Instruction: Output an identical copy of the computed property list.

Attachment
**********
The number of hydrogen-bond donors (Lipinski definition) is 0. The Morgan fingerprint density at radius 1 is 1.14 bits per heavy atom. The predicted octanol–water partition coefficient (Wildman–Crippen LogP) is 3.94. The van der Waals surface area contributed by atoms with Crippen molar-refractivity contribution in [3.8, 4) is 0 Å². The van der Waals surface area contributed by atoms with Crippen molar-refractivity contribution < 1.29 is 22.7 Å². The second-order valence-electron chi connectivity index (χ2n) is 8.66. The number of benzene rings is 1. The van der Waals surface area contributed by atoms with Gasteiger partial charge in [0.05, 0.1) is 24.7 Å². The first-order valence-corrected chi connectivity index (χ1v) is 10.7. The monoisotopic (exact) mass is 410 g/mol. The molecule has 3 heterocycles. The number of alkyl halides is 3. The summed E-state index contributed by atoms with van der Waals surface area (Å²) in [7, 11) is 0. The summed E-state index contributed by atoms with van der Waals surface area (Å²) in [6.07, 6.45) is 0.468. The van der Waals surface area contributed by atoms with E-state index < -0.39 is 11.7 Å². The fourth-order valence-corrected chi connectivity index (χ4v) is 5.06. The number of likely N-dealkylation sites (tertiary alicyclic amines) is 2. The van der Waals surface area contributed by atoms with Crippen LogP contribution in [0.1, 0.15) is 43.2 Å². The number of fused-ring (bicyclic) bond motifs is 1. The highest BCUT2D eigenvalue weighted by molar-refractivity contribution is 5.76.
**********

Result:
The number of hydrogen-bond donors (Lipinski definition) is 0. The Morgan fingerprint density at radius 1 is 1.14 bits per heavy atom. The predicted octanol–water partition coefficient (Wildman–Crippen LogP) is 3.94. The van der Waals surface area contributed by atoms with Crippen molar-refractivity contribution in [3.8, 4) is 0 Å². The van der Waals surface area contributed by atoms with Crippen molar-refractivity contribution < 1.29 is 22.7 Å². The second-order valence-electron chi connectivity index (χ2n) is 8.66. The number of benzene rings is 1. The van der Waals surface area contributed by atoms with Gasteiger partial charge in [0.05, 0.1) is 24.7 Å². The first-order valence-corrected chi connectivity index (χ1v) is 10.7. The monoisotopic (exact) mass is 410 g/mol. The molecule has 3 heterocycles. The number of alkyl halides is 3. The summed E-state index contributed by atoms with van der Waals surface area (Å²) in [7, 11) is 0. The summed E-state index contributed by atoms with van der Waals surface area (Å²) in [6.07, 6.45) is 0.468. The van der Waals surface area contributed by atoms with E-state index < -0.39 is 11.7 Å². The fourth-order valence-corrected chi connectivity index (χ4v) is 5.06. The number of likely N-dealkylation sites (tertiary alicyclic amines) is 2. The van der Waals surface area contributed by atoms with Crippen LogP contribution in [0.1, 0.15) is 43.2 Å². The number of fused-ring (bicyclic) bond motifs is 1. The highest BCUT2D eigenvalue weighted by molar-refractivity contribution is 5.76.